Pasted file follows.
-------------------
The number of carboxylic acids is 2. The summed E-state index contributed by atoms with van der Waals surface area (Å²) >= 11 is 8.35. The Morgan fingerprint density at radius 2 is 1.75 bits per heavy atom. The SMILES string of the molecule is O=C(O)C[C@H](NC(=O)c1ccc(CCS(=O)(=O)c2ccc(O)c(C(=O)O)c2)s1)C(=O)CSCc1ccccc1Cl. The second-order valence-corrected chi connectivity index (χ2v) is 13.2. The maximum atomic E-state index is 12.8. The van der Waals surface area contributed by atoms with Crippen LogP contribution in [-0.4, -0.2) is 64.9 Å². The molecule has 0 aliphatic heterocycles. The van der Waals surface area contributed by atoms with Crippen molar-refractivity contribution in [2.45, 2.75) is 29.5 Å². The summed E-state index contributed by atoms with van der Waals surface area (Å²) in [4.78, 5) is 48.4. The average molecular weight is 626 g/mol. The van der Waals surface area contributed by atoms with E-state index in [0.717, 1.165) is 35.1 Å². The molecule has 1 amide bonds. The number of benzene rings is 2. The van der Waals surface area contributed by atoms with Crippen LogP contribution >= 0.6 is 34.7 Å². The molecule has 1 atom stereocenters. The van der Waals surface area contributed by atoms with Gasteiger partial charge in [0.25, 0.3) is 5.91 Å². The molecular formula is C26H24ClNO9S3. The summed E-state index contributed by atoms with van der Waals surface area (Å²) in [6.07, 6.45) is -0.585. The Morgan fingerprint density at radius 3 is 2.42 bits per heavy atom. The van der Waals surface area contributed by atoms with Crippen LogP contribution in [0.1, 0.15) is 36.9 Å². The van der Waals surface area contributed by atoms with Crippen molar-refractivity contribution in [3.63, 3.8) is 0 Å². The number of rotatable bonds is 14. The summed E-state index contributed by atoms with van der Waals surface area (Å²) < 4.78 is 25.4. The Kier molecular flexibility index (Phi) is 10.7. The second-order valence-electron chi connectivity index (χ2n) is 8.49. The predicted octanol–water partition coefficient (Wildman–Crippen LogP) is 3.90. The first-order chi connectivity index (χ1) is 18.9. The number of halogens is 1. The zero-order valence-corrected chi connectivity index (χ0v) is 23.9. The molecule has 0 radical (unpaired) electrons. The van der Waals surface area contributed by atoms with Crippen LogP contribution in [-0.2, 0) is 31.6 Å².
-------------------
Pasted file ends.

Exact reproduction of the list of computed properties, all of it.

The number of carboxylic acids is 2. The summed E-state index contributed by atoms with van der Waals surface area (Å²) >= 11 is 8.35. The Morgan fingerprint density at radius 2 is 1.75 bits per heavy atom. The SMILES string of the molecule is O=C(O)C[C@H](NC(=O)c1ccc(CCS(=O)(=O)c2ccc(O)c(C(=O)O)c2)s1)C(=O)CSCc1ccccc1Cl. The second-order valence-corrected chi connectivity index (χ2v) is 13.2. The maximum atomic E-state index is 12.8. The van der Waals surface area contributed by atoms with Crippen LogP contribution in [-0.4, -0.2) is 64.9 Å². The molecule has 0 aliphatic heterocycles. The van der Waals surface area contributed by atoms with Crippen molar-refractivity contribution in [2.45, 2.75) is 29.5 Å². The summed E-state index contributed by atoms with van der Waals surface area (Å²) in [4.78, 5) is 48.4. The average molecular weight is 626 g/mol. The van der Waals surface area contributed by atoms with E-state index in [0.717, 1.165) is 35.1 Å². The molecule has 1 amide bonds. The number of benzene rings is 2. The van der Waals surface area contributed by atoms with Crippen LogP contribution >= 0.6 is 34.7 Å². The molecule has 1 atom stereocenters. The van der Waals surface area contributed by atoms with Gasteiger partial charge in [0.25, 0.3) is 5.91 Å². The molecular formula is C26H24ClNO9S3. The summed E-state index contributed by atoms with van der Waals surface area (Å²) in [6.07, 6.45) is -0.585. The Morgan fingerprint density at radius 3 is 2.42 bits per heavy atom. The van der Waals surface area contributed by atoms with Crippen LogP contribution in [0.1, 0.15) is 36.9 Å². The van der Waals surface area contributed by atoms with Crippen molar-refractivity contribution in [3.63, 3.8) is 0 Å². The number of rotatable bonds is 14. The summed E-state index contributed by atoms with van der Waals surface area (Å²) < 4.78 is 25.4. The Kier molecular flexibility index (Phi) is 10.7. The second-order valence-electron chi connectivity index (χ2n) is 8.49. The predicted octanol–water partition coefficient (Wildman–Crippen LogP) is 3.90. The first-order chi connectivity index (χ1) is 18.9. The number of halogens is 1. The zero-order valence-corrected chi connectivity index (χ0v) is 23.9. The molecule has 0 radical (unpaired) electrons. The van der Waals surface area contributed by atoms with Crippen LogP contribution in [-0.2, 0) is 31.6 Å².